If you haven’t heard by now, stirrings in the plant field may help tone down some rhetoric in the cruelty to animals debates. Researchers in Israel have recently published information that Recent evidence demonstrates that plants are able not only to perceive and adaptively respond to external information but also to anticipate forthcoming hazards and […]
If you’re a cutthroat trout enthusiast, you know the stories of extinct cutthroat trout that really weren’t extinct. In stories almost too hard to believe, we’re told of the tenacity individuals displayed in moving trout from point A to points B, C and beyond. Anders Halverson records such stories surrounding the rainbow trout in his […]
Catch and release, as well as fish pain, debated (not really, one-sided for the most part) at NY Times’ “Room for Debate.”
Would you like to win a new book that is hot off the press? I have one I’m giving away. Learn how to get your name in the drawing.
If you are in the least bit interested in native fish, the Paiute Cutthroat is an important species to help. The few remaining fish in their native range in the entire world are in just several miles of creek in the High Sierras of eastern California.
Have you ever had a particular question about fish behavior that science might be able to answer? There might be a way to get that question answered.
The following is an introduction to this new book, based on a reading of the preface only. I have a quest. The quest involves answering several related questions. I won’t list them all, but the following two questions should give an idea as to the basic gist of them: Do fish suffer when they are […]
Ted Williams exposes the seamier side of “wildlife” photography: game farms where photographers get “nature” shot.
A couple of native trout conservation topics to keep tabs on in Idaho and Yellowstone.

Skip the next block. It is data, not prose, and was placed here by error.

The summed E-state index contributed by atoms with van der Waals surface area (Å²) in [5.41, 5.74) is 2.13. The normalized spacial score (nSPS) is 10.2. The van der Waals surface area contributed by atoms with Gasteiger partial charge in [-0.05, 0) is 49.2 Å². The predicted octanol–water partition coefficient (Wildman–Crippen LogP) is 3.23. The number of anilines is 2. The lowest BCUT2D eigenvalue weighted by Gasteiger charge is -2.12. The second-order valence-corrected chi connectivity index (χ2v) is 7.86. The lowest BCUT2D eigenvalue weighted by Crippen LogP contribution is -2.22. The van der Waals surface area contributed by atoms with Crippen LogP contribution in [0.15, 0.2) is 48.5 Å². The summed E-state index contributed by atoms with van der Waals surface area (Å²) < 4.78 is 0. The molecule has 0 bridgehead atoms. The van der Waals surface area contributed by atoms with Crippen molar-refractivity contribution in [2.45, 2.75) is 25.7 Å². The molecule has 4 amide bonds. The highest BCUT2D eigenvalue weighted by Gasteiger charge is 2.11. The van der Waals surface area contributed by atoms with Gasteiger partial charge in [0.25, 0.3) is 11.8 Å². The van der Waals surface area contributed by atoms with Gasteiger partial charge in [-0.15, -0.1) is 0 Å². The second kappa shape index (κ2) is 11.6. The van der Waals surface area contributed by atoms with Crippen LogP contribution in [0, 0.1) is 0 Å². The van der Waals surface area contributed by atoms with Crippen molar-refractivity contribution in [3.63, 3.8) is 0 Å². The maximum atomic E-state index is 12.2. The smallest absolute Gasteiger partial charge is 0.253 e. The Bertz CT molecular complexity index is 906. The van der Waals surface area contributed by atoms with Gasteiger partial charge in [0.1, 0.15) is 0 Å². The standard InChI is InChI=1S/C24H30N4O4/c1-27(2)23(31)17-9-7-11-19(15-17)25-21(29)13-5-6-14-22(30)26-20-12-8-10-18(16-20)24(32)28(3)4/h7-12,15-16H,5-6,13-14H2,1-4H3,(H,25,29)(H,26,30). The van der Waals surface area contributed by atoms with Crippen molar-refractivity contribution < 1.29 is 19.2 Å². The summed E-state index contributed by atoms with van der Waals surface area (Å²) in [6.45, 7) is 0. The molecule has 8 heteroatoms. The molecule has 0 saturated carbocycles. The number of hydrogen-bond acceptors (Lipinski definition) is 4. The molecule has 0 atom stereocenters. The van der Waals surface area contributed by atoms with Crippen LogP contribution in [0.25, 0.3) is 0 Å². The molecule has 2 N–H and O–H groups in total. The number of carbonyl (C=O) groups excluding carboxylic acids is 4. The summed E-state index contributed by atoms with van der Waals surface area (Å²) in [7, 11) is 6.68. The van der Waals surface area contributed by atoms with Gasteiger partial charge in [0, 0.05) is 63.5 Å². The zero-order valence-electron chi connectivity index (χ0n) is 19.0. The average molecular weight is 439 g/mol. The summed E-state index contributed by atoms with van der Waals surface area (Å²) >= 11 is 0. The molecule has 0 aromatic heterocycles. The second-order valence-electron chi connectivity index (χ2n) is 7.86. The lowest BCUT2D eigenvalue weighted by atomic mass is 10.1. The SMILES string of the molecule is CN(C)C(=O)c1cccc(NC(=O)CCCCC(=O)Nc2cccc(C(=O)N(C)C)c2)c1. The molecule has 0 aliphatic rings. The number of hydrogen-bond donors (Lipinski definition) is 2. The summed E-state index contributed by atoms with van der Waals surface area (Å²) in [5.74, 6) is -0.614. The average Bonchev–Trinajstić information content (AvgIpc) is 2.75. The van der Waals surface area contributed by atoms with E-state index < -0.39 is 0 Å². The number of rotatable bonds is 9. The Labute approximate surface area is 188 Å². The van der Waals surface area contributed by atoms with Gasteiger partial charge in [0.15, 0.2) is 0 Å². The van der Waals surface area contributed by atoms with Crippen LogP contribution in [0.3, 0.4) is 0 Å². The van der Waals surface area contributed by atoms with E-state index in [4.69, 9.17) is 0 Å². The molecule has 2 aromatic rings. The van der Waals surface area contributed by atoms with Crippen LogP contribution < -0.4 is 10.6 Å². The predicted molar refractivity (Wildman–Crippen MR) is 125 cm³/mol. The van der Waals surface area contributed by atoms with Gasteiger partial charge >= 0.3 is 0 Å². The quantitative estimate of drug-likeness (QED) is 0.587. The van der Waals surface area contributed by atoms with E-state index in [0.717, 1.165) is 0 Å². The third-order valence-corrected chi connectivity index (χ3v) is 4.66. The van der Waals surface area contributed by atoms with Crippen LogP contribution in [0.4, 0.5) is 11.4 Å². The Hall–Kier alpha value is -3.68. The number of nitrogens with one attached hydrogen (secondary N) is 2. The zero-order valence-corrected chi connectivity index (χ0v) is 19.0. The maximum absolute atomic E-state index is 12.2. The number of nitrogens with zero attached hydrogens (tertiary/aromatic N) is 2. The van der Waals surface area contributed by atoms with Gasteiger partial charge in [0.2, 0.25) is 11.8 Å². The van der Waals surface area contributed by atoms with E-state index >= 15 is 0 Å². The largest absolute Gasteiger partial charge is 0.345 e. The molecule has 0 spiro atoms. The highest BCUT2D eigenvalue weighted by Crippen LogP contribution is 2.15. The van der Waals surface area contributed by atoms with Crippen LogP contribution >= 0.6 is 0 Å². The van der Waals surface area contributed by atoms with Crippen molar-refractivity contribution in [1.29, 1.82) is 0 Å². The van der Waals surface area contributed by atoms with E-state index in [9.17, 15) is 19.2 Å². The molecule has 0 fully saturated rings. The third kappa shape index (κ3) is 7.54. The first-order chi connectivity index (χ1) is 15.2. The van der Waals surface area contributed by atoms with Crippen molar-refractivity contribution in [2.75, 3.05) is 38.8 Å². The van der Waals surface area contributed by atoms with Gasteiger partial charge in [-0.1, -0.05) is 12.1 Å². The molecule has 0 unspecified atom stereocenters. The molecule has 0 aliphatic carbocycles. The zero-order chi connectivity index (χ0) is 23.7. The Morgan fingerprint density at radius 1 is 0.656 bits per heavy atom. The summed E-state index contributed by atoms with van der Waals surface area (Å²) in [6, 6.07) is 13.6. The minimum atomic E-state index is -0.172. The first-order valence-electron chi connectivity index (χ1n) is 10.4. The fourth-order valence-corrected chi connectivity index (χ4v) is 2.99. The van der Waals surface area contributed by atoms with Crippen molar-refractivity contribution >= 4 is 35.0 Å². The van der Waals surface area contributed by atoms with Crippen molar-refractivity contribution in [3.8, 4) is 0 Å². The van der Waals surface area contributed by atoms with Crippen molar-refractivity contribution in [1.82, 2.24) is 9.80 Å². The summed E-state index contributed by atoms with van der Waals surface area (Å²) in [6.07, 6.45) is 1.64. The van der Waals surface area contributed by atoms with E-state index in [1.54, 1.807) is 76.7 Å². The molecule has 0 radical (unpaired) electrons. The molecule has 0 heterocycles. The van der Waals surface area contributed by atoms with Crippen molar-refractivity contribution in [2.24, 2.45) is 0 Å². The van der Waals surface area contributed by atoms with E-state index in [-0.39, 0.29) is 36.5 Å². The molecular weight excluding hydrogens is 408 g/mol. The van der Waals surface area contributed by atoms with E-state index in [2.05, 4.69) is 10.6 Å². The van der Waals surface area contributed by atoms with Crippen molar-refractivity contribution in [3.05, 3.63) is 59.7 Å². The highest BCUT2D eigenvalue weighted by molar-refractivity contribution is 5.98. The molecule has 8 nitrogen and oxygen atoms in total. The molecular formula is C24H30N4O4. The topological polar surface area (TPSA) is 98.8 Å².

The Idaho Fish and Wildlife Foundation has 42 great experiences still open for bidding. The first item to be sold outright was a wolf pup count for two people in the Sawtooth National Forest for $900. As much as I would have loved to win that bid, it’s a little out of my price range. Most of the trips are under $100 for starting bids, and quite a few below $50. Check out the cool trips (jet boat patrol on South Fork Snake River, Hells Canyon white sturgeon research, guided fly fishing on Silver Creek, elk calf capture, back country lake fish planting by horseback, several spawning surveys, etc., etc.), and bid on something.
Head on over to Island Park and watch the big cutts on their spawning run as they make their way from Henry’s Lake to Hatchery Creek.
If only you were born a few million years ago, you could have posed for your ultimate grip-n-grin shot with the Leedsichthys, a filter-feeding fish that reached lengths of 30-50 feet.
For those of you concerned about the impact of hatchery released fish into native fish habitat in California, the California Department of Fish and Game (CDFG) released their Environmental Impact Report (EIR) / Environmental Impact Statement (EIS) on January 11.
Janicke Nordgreen is back with bells on! She’s the Norwegian doctoral student from the Norwegian School of Veterinary Science (NSVS) who brought us the morphine and goldfish study last year resulting in this title: “Fish May Actually Feel Pain And React To It Much Like Humans Do.” In October 2009 she defended her PhD-thesis, entitled “Nociception and pain in teleost fish.”
The Western Watersheds Project (and some others) filed an appeal concerning the local USFS’s ranger’s ruling concerning the Franklin Basin allotment. On December 9, 2009, the USDA, through the Forest Supervisor, Brian Ferebee, sided with WWP.